This places additional complications on launching a mission using an MMRTG. Often, the clean rooms that the rovers are built in are far more stringent than those used for vehicle integration, but because the spacecraft isn’t entirely complete until after power source integration, access to the spacecraft in the fairing after it’s been integrated to the rest of the launch stack must be maintained at the much higher level of stringency usually seen in the assembly facilities at JPL.

This also complicates radiological materials handling requirements from the DOE and NASA, due to the more constricted space at the top of the launch tower, the necessity for NNSA security personnel to ensure proper fissile fuel security (the RTG uses alpha decay, but due to the fact that 238Pu CAN undergo fission, and is highly refined, those rules apply to 238Pu fueled RTGs in the US), and even the swaying of the launch vehicle and tower due to weather.

Theoretically there’s also an advantage here, although this isn’t the way things are done presently and the gains will be marginal due to the long half-life of 238Pu. The fuel can be produced far closer to the time that it will be integrated into the spacecraft, maximizing the specific power of the radioisotope itself if the fuel, and therefore mission life and power output.

The 89.9 year half-life of 238Pu makes this only a marginal gain, however, and fueling of each GPHS takes well over two months. Additionally, verification and validation testing takes more time before the integrated MMRTG can be delivered for integration. Finally, most mission design references that cover the MMRTG assume older fuel with a lower specific power density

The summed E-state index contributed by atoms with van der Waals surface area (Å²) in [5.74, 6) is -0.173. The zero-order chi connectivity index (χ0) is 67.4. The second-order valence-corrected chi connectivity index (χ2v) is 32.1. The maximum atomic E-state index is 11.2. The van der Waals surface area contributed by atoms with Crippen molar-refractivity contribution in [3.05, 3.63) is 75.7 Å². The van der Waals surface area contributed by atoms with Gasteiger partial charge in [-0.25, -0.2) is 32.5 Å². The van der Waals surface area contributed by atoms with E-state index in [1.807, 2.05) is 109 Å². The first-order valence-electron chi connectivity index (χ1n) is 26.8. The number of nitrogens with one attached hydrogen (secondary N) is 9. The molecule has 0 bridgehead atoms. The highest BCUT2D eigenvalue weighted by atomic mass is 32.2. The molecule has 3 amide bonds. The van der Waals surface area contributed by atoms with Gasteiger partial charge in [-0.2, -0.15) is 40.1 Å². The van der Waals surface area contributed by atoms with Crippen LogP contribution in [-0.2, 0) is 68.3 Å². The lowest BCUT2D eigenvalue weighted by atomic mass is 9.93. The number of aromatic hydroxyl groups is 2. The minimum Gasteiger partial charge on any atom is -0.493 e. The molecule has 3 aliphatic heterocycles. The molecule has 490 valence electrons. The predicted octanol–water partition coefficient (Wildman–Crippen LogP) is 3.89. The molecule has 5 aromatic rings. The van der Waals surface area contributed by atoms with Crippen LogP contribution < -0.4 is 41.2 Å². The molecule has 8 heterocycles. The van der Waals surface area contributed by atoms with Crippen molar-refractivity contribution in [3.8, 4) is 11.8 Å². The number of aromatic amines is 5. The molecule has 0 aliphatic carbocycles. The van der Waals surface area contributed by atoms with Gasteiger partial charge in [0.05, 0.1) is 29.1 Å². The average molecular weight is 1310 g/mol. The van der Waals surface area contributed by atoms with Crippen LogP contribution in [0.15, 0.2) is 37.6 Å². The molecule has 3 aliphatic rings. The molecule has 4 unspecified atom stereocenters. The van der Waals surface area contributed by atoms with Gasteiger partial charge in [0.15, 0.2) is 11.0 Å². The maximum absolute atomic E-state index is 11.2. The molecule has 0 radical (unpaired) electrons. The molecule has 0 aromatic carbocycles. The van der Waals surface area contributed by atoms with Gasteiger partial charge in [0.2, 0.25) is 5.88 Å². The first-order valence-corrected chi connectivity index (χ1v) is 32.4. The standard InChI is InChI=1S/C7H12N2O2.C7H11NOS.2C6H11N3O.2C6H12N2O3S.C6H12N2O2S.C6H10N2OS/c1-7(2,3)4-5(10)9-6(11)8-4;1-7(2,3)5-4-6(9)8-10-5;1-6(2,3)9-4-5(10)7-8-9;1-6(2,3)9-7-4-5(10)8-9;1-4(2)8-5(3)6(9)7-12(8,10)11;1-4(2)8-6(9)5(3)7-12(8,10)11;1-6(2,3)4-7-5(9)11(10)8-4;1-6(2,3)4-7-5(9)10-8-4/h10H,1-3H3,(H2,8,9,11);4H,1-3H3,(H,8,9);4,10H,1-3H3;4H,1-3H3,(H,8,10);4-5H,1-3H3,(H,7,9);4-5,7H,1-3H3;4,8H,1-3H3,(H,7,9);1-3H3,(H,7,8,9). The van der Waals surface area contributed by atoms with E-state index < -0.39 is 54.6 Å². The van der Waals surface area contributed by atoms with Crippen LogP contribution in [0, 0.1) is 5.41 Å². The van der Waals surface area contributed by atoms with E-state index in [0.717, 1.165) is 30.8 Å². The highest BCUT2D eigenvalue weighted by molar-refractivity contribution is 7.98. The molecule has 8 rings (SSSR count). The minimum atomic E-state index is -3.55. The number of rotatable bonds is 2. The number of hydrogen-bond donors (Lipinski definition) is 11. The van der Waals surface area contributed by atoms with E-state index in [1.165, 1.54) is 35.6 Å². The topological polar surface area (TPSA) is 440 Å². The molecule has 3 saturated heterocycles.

The MMRTG is designed for a wide range of missions, and as the standard RTG for NASA design missions at the moment has a wide range of proposals that have used it as a power source. However, only one flown, and two approved, missions, have incorporated this power supply: Curiosity, currently on Mars, Mars 2020, which is undergoing final construction, and the newly selected Dragonfly mission to Titan.

Mars Science Laboratory (Curiosity)

Coriosity MMRTG at Gale Crater, image NASA

NASA’s current nuclear powered planetary flagship, the Mars Science Laboratory – better known as the Curiosity rover – is currently active in Gale Crater in Mars’ northern hemisphere. It launched on a United Launch Alliance Atlas 5 in the 541 configuration on

Curiosity is covered incredibly exhaustively elsewhere, so I won’t cover it in depth here. However, the particular application of the MMRTG is worth examining, since this is the only real-world experience with this system available.

Mars 2020

The Mars 2020 rover from the beginning has been meant to integrate as much of the engineering design of MSL as possible into a rover focused on different scientific and engineering goals once on Mars. The two rovers are nearly identical when it comes to their power supplies, however, so from the perspective of the RTG itself there’s little difference.